News / Middle East

UN Chief Expects 'Overwhelming Report' on Syria Gas Attack

FILE - United Nations Secretary-General Ban Ki-moon speaks during a news conference at the United Nations Headquarters in New York, Sept. 9, 2013.
FILE - United Nations Secretary-General Ban Ki-moon speaks during a news conference at the United Nations Headquarters in New York, Sept. 9, 2013.
Margaret Besheer
The U.N. secretary-general said Friday that he believes the findings his team of chemical weapons experts will present in the coming days will be “an overwhelming report” on last month's attack on Syrian civilians near Damascus.  

Speaking to an audience of mostly women at a U.N. event Friday, Ban Ki-moon said he is expecting very soon the report from Swedish scientist Ake Sellstrom and his team on the August 21 poison gas attack outside the Syrian capital.

“I believe the report will be an overwhelming report that the chemical weapons was used, even though I cannot publicly say at this time before I receive this report,” he said.

Diplomats say Ban is to receive the report on Monday. He will brief members of the Security Council and the General Assembly on its contents soon after.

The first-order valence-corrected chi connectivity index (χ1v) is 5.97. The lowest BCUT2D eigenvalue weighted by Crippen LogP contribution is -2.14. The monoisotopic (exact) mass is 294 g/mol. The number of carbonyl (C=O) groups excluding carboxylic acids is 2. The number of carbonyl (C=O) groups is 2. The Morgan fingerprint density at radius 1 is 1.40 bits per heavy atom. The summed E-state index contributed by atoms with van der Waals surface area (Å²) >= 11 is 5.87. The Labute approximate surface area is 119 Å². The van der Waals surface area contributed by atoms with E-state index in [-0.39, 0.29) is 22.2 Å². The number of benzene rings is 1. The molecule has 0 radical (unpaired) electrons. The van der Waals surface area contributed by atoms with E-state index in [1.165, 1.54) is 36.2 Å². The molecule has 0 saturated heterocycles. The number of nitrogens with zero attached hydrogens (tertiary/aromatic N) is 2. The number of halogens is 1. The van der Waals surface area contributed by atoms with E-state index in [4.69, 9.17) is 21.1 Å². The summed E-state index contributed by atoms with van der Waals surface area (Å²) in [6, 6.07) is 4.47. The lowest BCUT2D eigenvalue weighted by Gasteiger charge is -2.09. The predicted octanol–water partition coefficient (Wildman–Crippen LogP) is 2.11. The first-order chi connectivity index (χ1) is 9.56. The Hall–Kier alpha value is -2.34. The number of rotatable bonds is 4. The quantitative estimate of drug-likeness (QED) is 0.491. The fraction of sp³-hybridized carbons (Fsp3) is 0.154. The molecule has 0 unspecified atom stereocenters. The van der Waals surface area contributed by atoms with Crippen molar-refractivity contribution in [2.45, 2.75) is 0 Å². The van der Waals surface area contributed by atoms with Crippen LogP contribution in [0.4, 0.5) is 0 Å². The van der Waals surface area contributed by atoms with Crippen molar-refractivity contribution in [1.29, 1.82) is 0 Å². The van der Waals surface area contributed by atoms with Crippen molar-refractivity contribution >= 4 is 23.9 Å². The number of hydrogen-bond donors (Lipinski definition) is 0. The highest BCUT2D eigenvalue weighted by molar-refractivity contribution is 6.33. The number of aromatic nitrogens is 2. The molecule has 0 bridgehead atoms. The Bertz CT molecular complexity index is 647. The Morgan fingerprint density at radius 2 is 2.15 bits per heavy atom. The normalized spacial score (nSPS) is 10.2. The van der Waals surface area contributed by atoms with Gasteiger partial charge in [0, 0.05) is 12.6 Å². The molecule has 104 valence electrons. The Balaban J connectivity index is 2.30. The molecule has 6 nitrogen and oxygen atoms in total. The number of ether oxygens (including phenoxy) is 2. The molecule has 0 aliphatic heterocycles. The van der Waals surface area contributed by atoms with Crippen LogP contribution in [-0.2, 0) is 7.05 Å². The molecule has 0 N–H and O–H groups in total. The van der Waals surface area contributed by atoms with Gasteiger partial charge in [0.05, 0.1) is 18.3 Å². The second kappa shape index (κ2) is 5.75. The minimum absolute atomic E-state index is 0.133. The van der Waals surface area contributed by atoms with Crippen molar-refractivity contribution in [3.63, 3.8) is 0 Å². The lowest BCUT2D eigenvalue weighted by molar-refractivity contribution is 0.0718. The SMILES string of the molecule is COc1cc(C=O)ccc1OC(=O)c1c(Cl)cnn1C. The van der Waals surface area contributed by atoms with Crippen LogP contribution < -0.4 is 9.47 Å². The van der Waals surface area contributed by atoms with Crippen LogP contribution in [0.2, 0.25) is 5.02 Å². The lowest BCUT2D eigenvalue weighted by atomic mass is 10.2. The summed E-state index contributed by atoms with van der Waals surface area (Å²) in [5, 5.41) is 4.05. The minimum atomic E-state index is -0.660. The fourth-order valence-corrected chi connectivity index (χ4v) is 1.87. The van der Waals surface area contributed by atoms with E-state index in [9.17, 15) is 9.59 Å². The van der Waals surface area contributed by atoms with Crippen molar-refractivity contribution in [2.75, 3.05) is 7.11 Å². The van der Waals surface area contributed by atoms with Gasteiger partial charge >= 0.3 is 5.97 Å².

The U.N. team's report will focus on analysis of biomedical and environmental samples they collected from the area of the attack. The team also took statements from medical personnel and survivors.

The team's mandate is to say only whether chemical agents were used, not who used them.

Ban also expressed his continued concern over the crisis in Syria, which has killed more than 100,000 people and displaced at least six million.

Speaking about calls for President Bashar al-Assad to leave power, he said it is for the people of Syria to decide.

“I think that's their choice," he said. "What happened is that he has committed many crimes against humanity. Therefore, I'm sure that there will be, surely, the process of accountability when everything is over.”

Ban said the international community must press for a political solution and that it is time for the parties to stop fighting and start talking.  Ban said he is encouraged by U.S. and Russian discussions taking place in Geneva.

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